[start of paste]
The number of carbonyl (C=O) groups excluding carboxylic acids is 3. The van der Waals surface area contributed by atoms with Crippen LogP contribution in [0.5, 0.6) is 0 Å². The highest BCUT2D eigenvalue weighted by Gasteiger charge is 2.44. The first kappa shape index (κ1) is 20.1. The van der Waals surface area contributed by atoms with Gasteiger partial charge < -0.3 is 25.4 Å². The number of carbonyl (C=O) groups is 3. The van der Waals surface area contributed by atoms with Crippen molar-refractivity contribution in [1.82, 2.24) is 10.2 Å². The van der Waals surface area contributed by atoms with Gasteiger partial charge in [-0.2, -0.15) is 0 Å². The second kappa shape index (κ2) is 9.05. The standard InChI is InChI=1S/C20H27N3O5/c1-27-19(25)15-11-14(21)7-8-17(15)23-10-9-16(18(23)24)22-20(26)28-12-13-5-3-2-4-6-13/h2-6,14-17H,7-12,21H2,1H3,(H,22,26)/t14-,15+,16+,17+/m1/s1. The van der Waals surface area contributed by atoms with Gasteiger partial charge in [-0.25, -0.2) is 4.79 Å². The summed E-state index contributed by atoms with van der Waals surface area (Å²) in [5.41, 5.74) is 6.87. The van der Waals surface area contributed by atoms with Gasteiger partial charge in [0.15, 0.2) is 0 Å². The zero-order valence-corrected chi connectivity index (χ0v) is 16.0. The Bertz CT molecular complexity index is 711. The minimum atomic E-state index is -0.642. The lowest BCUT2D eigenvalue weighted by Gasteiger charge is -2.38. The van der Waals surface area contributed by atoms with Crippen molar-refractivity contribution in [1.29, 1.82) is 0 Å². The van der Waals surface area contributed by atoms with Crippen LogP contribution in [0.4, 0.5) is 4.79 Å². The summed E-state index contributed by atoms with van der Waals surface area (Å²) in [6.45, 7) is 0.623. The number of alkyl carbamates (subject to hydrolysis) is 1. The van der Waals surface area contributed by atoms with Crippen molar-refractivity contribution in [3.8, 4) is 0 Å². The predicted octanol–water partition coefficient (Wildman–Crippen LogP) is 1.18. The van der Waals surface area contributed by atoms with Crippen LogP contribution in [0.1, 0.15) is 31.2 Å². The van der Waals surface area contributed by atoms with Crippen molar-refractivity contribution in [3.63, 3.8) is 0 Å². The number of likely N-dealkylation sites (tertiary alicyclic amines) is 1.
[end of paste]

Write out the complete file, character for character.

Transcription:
The number of carbonyl (C=O) groups excluding carboxylic acids is 3. The van der Waals surface area contributed by atoms with Crippen LogP contribution in [0.5, 0.6) is 0 Å². The highest BCUT2D eigenvalue weighted by Gasteiger charge is 2.44. The first kappa shape index (κ1) is 20.1. The van der Waals surface area contributed by atoms with Gasteiger partial charge < -0.3 is 25.4 Å². The number of carbonyl (C=O) groups is 3. The van der Waals surface area contributed by atoms with Crippen molar-refractivity contribution in [1.82, 2.24) is 10.2 Å². The van der Waals surface area contributed by atoms with Gasteiger partial charge in [-0.2, -0.15) is 0 Å². The second kappa shape index (κ2) is 9.05. The standard InChI is InChI=1S/C20H27N3O5/c1-27-19(25)15-11-14(21)7-8-17(15)23-10-9-16(18(23)24)22-20(26)28-12-13-5-3-2-4-6-13/h2-6,14-17H,7-12,21H2,1H3,(H,22,26)/t14-,15+,16+,17+/m1/s1. The van der Waals surface area contributed by atoms with Gasteiger partial charge in [-0.25, -0.2) is 4.79 Å². The summed E-state index contributed by atoms with van der Waals surface area (Å²) in [5.41, 5.74) is 6.87. The van der Waals surface area contributed by atoms with Gasteiger partial charge in [0.15, 0.2) is 0 Å². The zero-order valence-corrected chi connectivity index (χ0v) is 16.0. The Bertz CT molecular complexity index is 711. The minimum atomic E-state index is -0.642. The lowest BCUT2D eigenvalue weighted by Gasteiger charge is -2.38. The van der Waals surface area contributed by atoms with Crippen molar-refractivity contribution in [1.29, 1.82) is 0 Å². The van der Waals surface area contributed by atoms with Crippen LogP contribution in [0.4, 0.5) is 4.79 Å². The summed E-state index contributed by atoms with van der Waals surface area (Å²) in [6.45, 7) is 0.623. The number of alkyl carbamates (subject to hydrolysis) is 1. The van der Waals surface area contributed by atoms with Crippen molar-refractivity contribution in [3.8, 4) is 0 Å². The predicted octanol–water partition coefficient (Wildman–Crippen LogP) is 1.18. The van der Waals surface area contributed by atoms with Crippen LogP contribution in [0.1, 0.15) is 31.2 Å². The van der Waals surface area contributed by atoms with Crippen molar-refractivity contribution in [3.63, 3.8) is 0 Å². The number of likely N-dealkylation sites (tertiary alicyclic amines) is 1.